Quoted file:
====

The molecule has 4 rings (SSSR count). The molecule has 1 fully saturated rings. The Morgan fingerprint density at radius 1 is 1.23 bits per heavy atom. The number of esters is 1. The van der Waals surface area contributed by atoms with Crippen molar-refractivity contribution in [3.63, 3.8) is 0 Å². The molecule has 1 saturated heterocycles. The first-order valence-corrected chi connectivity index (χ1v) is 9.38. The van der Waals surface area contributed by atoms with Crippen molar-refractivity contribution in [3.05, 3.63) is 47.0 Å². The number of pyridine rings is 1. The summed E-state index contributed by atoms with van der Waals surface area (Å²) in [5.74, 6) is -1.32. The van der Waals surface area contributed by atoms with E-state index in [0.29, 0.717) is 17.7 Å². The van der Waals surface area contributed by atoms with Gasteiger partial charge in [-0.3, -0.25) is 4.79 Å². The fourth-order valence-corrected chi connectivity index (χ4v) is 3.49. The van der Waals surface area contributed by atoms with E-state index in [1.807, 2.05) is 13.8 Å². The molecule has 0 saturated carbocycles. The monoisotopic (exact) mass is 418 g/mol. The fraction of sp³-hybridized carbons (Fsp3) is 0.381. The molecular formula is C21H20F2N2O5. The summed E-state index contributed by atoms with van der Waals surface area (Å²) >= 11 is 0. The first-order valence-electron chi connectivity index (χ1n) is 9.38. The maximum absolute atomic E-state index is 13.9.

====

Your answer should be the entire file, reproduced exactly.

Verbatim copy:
The molecule has 4 rings (SSSR count). The molecule has 1 fully saturated rings. The Morgan fingerprint density at radius 1 is 1.23 bits per heavy atom. The number of esters is 1. The van der Waals surface area contributed by atoms with Crippen molar-refractivity contribution in [3.63, 3.8) is 0 Å². The molecule has 1 saturated heterocycles. The first-order valence-corrected chi connectivity index (χ1v) is 9.38. The van der Waals surface area contributed by atoms with Crippen molar-refractivity contribution in [3.05, 3.63) is 47.0 Å². The number of pyridine rings is 1. The summed E-state index contributed by atoms with van der Waals surface area (Å²) in [5.74, 6) is -1.32. The van der Waals surface area contributed by atoms with E-state index in [0.29, 0.717) is 17.7 Å². The van der Waals surface area contributed by atoms with Gasteiger partial charge in [-0.3, -0.25) is 4.79 Å². The fourth-order valence-corrected chi connectivity index (χ4v) is 3.49. The van der Waals surface area contributed by atoms with E-state index in [1.807, 2.05) is 13.8 Å². The molecule has 0 saturated carbocycles. The monoisotopic (exact) mass is 418 g/mol. The fraction of sp³-hybridized carbons (Fsp3) is 0.381. The molecular formula is C21H20F2N2O5. The summed E-state index contributed by atoms with van der Waals surface area (Å²) >= 11 is 0. The first-order valence-electron chi connectivity index (χ1n) is 9.38. The maximum absolute atomic E-state index is 13.9.